Is it Time to Put the Family at the Heart of the Welfare State?

Posted on November 1, 2010


The Family: Heart of the Nation

If there is something we have learnt from recent elections in the UK it is that the working classes have become increasingly alienated from political life. Elections in 2009 saw two MEPs elected for the British National Party (BNP), not because of a notable increase in their support, but due to a collapse in the Labour vote. When discussing the BNP and its predecessor, the National Front, the media generally are interested only in their inflammatory views on race and immigration. Yet something important is often missed. Why has the BNP consistently supported nationalisation of certain industries and increases in certain welfare budgets on the one hand, and advocated the protection of certain traditional family values on the other? Let us accept for the sake of argument the accusation that they are nothing but shameless opportunists preying on the concerns of working people. If that is true, it tells us two things. Firstly, the working classes are perceived to have a strong commitment to traditional family structures, and are distressed by the anti-family agenda pursued by recent governments. If not, why prey on non-existent concerns? Secondly, parties which were founded to provide representation for the working class and who now eschew the family in favour of the ‘permissive society’ are betraying their wonted constituents.

Evidence from some electoral results also suggests that MPs who combine strong support for the welfare state with robust defence of family values are well-liked. Take Tim Farron, who has reduced Labour’s share of the vote from a respectable 20% to a humiliating 2.2% in his Cumbria constituency. It is perhaps no coincidence that he is both a member of the Beveridge Group and one of the few Liberal Democrat MPs to present a socially conservative voting record. If more MPs from the left were willing to stick their heads above the trench and risk the cries of ‘homophobe’ and ‘misogynist’ from the media, they might find themselves strangely popular.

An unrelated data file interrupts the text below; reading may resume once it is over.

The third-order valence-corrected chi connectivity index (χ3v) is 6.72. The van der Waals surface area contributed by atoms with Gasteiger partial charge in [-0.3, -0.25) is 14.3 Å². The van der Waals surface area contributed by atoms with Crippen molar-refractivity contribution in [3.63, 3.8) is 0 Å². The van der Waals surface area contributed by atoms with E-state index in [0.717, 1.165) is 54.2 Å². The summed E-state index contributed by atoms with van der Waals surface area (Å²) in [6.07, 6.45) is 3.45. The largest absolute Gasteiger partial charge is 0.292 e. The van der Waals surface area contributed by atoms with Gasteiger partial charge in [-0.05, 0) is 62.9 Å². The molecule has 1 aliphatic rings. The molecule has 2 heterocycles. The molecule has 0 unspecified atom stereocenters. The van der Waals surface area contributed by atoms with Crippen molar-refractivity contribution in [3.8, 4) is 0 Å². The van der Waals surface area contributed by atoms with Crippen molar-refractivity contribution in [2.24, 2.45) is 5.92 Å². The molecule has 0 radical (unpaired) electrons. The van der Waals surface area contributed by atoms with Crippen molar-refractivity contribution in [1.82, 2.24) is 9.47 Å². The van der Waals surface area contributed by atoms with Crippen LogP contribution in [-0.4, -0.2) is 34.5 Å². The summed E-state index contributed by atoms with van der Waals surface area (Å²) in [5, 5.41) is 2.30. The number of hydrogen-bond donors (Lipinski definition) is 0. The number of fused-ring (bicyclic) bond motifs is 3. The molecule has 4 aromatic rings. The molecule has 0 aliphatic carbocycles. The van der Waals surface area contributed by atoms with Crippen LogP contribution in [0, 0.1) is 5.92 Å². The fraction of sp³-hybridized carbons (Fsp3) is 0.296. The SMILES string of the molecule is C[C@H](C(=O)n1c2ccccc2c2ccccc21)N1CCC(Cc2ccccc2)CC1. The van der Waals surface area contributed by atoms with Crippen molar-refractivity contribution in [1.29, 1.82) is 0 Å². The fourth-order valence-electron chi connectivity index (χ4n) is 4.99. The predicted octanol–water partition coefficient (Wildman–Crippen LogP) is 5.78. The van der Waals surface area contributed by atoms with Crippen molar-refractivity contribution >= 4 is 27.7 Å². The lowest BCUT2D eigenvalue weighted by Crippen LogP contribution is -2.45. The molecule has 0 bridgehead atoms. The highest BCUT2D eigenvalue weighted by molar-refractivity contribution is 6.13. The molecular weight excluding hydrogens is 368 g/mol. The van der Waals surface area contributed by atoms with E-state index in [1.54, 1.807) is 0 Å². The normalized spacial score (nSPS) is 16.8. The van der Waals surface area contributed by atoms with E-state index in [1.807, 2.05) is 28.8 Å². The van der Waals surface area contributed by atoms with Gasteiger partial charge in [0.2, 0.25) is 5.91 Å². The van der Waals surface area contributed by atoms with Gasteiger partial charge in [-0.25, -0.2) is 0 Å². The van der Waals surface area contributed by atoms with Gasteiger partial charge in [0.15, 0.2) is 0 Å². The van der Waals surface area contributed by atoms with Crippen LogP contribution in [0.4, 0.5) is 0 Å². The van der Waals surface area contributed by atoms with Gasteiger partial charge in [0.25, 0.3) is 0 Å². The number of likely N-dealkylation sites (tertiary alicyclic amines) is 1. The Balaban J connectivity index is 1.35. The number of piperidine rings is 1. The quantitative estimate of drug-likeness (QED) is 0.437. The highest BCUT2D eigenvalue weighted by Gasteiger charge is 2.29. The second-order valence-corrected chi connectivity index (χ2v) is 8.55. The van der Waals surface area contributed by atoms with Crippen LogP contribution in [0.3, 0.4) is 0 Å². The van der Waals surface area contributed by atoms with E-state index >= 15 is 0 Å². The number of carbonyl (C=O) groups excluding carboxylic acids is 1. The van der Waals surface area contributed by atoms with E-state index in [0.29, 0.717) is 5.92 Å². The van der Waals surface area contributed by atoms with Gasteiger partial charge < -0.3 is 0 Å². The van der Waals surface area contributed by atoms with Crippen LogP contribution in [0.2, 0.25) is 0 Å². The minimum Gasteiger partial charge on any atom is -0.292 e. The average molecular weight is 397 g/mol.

There is a false concept of liberty motivating the economic ideology of some conservatives. Friedrich Hayek once argued that a climber trapped in a crevasse is ‘free’ because he is not hindered by the will of another agent. As one commentator observed, this means that ‘Victorian workers were not unfree when the impersonal compulsion of the market kept them toiling fourteen hours a day in the cotton-mills; they lost their freedom when Lord Shaftesbury’s legislation cut their hours to ten. For then they became subject to political will rather than to market forces.’ Perversely, many on the left accept this same concept of liberty in social matters when they fail to recognise the extent to which people can become ensnared in cycles of immoral and destructive behaviour under the influence of a permissive culture. On both left and right, a concern for the common good of society has given way to an unfettered individualism. Differences lie for the most part only in its manifestation – economic or social.

Yet, the concept of the Welfare State, as opposed to the reality we live with, affirms the fundamental role of the state in promoting ‘the good life’. The Encyclopaedia Britannica defines the Welfare State as a ‘concept of government in which the State plays a key role in the protection and promotion of the economic and social well-being of its citizens’. All the evidence suggests that there is nothing more crucial to the economic and social well-being of the individual and of the community than strong, stable families built on the lifelong union of one man and one woman.

Now that many Conservative MPs have accepted the anti-family agenda of the previous government, there is a unique opportunity for one of the other main parties to take up anew both the representation of the working class, and the defence of the traditional family unit (even if, to date, they have shown themselves rather slow on the uptake). A vacancy exists for political leaders who are brave enough to argue that there is such a thing as society, that it can only function if there are certain moral restraints on undesirable behaviour, and that true freedom, in both the economic and social spheres, is not simply the absence of external constraints, but the ability to choose the good life.

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